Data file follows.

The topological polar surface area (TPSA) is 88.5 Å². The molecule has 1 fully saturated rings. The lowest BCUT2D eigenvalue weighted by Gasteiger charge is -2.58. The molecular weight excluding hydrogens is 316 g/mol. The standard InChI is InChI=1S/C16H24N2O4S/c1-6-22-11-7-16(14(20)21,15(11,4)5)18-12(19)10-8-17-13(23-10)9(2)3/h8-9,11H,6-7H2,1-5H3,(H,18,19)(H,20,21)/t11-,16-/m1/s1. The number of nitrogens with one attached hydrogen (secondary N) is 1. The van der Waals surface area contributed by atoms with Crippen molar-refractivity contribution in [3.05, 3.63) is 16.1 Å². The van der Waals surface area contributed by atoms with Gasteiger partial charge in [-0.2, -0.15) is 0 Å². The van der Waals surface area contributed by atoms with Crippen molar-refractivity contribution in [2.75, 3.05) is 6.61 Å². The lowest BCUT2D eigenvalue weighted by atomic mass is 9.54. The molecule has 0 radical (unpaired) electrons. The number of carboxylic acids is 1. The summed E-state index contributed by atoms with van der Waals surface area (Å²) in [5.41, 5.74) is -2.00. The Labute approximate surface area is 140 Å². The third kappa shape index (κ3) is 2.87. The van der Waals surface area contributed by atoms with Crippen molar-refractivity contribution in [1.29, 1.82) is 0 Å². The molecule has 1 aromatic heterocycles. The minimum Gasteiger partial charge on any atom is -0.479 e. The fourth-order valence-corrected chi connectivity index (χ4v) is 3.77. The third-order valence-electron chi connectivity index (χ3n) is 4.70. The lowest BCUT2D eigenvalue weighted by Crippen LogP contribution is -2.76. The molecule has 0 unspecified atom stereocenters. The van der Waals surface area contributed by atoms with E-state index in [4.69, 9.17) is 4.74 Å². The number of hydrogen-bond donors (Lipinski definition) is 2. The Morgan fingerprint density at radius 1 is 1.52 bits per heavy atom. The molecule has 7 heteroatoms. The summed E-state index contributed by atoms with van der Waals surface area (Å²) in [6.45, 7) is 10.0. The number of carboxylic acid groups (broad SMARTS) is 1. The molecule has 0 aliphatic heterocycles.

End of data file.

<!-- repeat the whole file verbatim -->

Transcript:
The topological polar surface area (TPSA) is 88.5 Å². The molecule has 1 fully saturated rings. The lowest BCUT2D eigenvalue weighted by Gasteiger charge is -2.58. The molecular weight excluding hydrogens is 316 g/mol. The standard InChI is InChI=1S/C16H24N2O4S/c1-6-22-11-7-16(14(20)21,15(11,4)5)18-12(19)10-8-17-13(23-10)9(2)3/h8-9,11H,6-7H2,1-5H3,(H,18,19)(H,20,21)/t11-,16-/m1/s1. The number of nitrogens with one attached hydrogen (secondary N) is 1. The van der Waals surface area contributed by atoms with Crippen molar-refractivity contribution in [3.05, 3.63) is 16.1 Å². The van der Waals surface area contributed by atoms with Gasteiger partial charge in [-0.2, -0.15) is 0 Å². The van der Waals surface area contributed by atoms with Crippen molar-refractivity contribution in [2.75, 3.05) is 6.61 Å². The lowest BCUT2D eigenvalue weighted by atomic mass is 9.54. The molecule has 0 radical (unpaired) electrons. The number of carboxylic acids is 1. The summed E-state index contributed by atoms with van der Waals surface area (Å²) in [5.41, 5.74) is -2.00. The Labute approximate surface area is 140 Å². The third kappa shape index (κ3) is 2.87. The van der Waals surface area contributed by atoms with Crippen molar-refractivity contribution in [1.29, 1.82) is 0 Å². The molecule has 1 aromatic heterocycles. The minimum Gasteiger partial charge on any atom is -0.479 e. The fourth-order valence-corrected chi connectivity index (χ4v) is 3.77. The third-order valence-electron chi connectivity index (χ3n) is 4.70. The lowest BCUT2D eigenvalue weighted by Crippen LogP contribution is -2.76. The molecule has 0 unspecified atom stereocenters. The van der Waals surface area contributed by atoms with E-state index in [4.69, 9.17) is 4.74 Å². The number of hydrogen-bond donors (Lipinski definition) is 2. The Morgan fingerprint density at radius 1 is 1.52 bits per heavy atom. The molecule has 7 heteroatoms. The summed E-state index contributed by atoms with van der Waals surface area (Å²) in [6.45, 7) is 10.0. The number of carboxylic acid groups (broad SMARTS) is 1. The molecule has 0 aliphatic heterocycles.